Speaking of distilleries, we decided to get off the trolley at the St. Augustine distillery, partly because we like distilleries and partly because their tour was free. Craft distilling is a new business in Florida, made possible by a 2013 law that allows direct sales from spirit producers to customers (with limits). Thus, only vodka and gin are currently available, since adequate aging time has not yet passed for the rum and bourbon they have distilled and barreled. St. Augustine is a larger craft distillery than the previously described Corsair, but is still relatively small compared to the big bourbon producers. Their stills are made by Vendome Copper and Brass Works in Kentucky and they are bigger than Corsair’s single still, but much smaller than the models used by Maker’s Mark. They appeared to have a still for each of the liquors they produce (vodka, gin, bourbon, and rum), so the extensive cleaning procedure used at Corsair would not be necessary. At the tasting room (always a highlight!) we enjoyed Florida mules and an updated gin and tonic. Both were good, but the mule was better.
When we went to the bathroom (pictured) while we waited for the tour, we had noticed that the building also contained a restaurant.
Note: the building is a former electric and ice plant that was recently purchased and converted. The tour concluded around 1 pm and we knew better than to look elsewhere for food. We settled in at the Ice Plant restaurant and enjoyed a lovely lunch. The quality and presentation of all the dishes were fantastic, from jalapeño hummus to an avocado sandwich to gazpacho and a tuna melt.
We didn’t need a drink after the tasting room, but they had some interesting choices on the menu (many using their own spirits) and a fine selection behind the bar (including Corsair products). The prices were quite reasonable for the setting and probably less than we would have paid for inferior food in the main tourist zone.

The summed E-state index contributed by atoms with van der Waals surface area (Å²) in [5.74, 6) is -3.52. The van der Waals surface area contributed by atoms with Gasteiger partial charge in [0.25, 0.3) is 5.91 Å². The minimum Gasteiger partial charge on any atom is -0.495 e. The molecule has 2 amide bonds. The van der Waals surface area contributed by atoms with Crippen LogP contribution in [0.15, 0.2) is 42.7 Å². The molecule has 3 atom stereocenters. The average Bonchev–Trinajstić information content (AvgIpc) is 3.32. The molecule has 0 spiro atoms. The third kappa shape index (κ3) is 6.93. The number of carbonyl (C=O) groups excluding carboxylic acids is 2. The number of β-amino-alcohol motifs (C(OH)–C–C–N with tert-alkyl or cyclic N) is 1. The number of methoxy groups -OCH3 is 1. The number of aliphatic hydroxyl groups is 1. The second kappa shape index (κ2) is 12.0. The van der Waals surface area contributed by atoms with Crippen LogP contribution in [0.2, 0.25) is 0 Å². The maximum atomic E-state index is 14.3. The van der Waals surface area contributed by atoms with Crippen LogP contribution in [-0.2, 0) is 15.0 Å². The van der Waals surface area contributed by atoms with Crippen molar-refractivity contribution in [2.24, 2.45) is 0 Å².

Sated, we decided to walk a couple blocks to our next destination, Whetstone Chocolate Factory, instead of waiting for the trolley. We bought some (pricey!) chocolate, but opted not to spend another 55 minutes on our feet for the $8 tour and tasting. We just missed a trolley when we exited, so we sat and waited for the next one.
Back on board the trolley, I enjoyed our second guide much more than the first. We passed through much of the main historic area again after a side trip to the “Oldest House” and the St. Francis Barracks, a monastery that became a barracks. We drove by the harbor and then the fort, Castillo de San Marcos. We did not get off. We also drove into Ripley’s Believe It or Not, housed in a beautiful building that Mr. Ripley was unable to purchase in his lifetime (despite many attempts). It was later purchased by his family.
One of the final attractions was the Old Senator, a 600-year-old live oak tree in the Howard Johnson’s parking lot.
The “amusement park” that has grown up around the supposed Fountain of Youth discovered by Ponce de Leon was one of the last opportunities on the tour to spend some additional cash. We stayed on the trolley, but enjoyed the peacocks and the scenery.
On the way back “home” to our campsite, we checked out the beach at Anastasia State Park.
Later, we made an excursion for some fuel and fire (long lighters) and decided to make an ice cream run (which I’m sure is a surprise to those of you who know my father and me). Sadly, the recommended Cold Cow (and its food truck offspring, Cold Calf) is closed on Mondays. The next choice closed at 7, so we were out of luck there. We ended up making a run to Coneheads at St. Augustine Beach. It was good ice cream–I had Red Velvet–but not mind-blowing. A solid B, at least.
Back at camp, we prepared for our first riding day of this phase, though we were discouraged by the forecasted rain. Stay tuned…